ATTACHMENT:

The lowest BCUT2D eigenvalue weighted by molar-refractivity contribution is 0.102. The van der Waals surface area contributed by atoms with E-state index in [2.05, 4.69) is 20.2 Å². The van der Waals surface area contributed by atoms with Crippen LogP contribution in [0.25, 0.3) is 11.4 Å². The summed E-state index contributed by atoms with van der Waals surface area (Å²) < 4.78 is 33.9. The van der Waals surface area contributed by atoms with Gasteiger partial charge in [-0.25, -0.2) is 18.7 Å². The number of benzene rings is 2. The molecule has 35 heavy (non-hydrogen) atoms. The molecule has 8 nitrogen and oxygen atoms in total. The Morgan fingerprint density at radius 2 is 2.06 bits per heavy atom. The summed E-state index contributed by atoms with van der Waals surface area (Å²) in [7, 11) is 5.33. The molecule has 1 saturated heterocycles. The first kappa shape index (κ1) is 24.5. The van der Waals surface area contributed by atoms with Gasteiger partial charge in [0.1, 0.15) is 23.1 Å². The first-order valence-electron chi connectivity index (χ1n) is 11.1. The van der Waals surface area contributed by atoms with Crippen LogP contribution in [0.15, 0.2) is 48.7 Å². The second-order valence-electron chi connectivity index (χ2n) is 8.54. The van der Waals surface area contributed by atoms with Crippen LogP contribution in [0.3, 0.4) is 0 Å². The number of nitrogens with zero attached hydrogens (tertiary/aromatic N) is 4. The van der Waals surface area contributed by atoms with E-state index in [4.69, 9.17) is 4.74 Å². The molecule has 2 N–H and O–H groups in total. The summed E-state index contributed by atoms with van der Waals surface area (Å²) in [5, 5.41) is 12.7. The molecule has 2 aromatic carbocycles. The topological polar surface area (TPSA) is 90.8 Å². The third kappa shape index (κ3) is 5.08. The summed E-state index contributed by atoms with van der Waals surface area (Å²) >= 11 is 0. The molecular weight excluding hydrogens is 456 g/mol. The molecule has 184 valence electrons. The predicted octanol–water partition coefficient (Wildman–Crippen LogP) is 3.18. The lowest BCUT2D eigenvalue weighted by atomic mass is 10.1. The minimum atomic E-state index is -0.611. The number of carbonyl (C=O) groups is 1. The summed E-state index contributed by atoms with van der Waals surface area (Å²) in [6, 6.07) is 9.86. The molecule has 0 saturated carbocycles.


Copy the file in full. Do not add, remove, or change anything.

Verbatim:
The lowest BCUT2D eigenvalue weighted by molar-refractivity contribution is 0.102. The van der Waals surface area contributed by atoms with E-state index in [2.05, 4.69) is 20.2 Å². The van der Waals surface area contributed by atoms with Crippen LogP contribution in [0.25, 0.3) is 11.4 Å². The summed E-state index contributed by atoms with van der Waals surface area (Å²) < 4.78 is 33.9. The van der Waals surface area contributed by atoms with Gasteiger partial charge in [-0.25, -0.2) is 18.7 Å². The number of benzene rings is 2. The molecule has 35 heavy (non-hydrogen) atoms. The molecule has 8 nitrogen and oxygen atoms in total. The Morgan fingerprint density at radius 2 is 2.06 bits per heavy atom. The summed E-state index contributed by atoms with van der Waals surface area (Å²) in [7, 11) is 5.33. The molecule has 1 saturated heterocycles. The first kappa shape index (κ1) is 24.5. The van der Waals surface area contributed by atoms with Gasteiger partial charge in [0.1, 0.15) is 23.1 Å². The first-order valence-electron chi connectivity index (χ1n) is 11.1. The van der Waals surface area contributed by atoms with Crippen LogP contribution in [0.15, 0.2) is 48.7 Å². The second-order valence-electron chi connectivity index (χ2n) is 8.54. The van der Waals surface area contributed by atoms with Crippen LogP contribution in [0.3, 0.4) is 0 Å². The number of nitrogens with zero attached hydrogens (tertiary/aromatic N) is 4. The van der Waals surface area contributed by atoms with E-state index in [4.69, 9.17) is 4.74 Å². The molecule has 2 N–H and O–H groups in total. The summed E-state index contributed by atoms with van der Waals surface area (Å²) in [5, 5.41) is 12.7. The molecule has 2 aromatic carbocycles. The topological polar surface area (TPSA) is 90.8 Å². The third kappa shape index (κ3) is 5.08. The summed E-state index contributed by atoms with van der Waals surface area (Å²) >= 11 is 0. The molecular weight excluding hydrogens is 456 g/mol. The molecule has 184 valence electrons. The predicted octanol–water partition coefficient (Wildman–Crippen LogP) is 3.18. The lowest BCUT2D eigenvalue weighted by atomic mass is 10.1. The minimum atomic E-state index is -0.611. The number of carbonyl (C=O) groups is 1. The summed E-state index contributed by atoms with van der Waals surface area (Å²) in [6, 6.07) is 9.86. The molecule has 0 saturated carbocycles.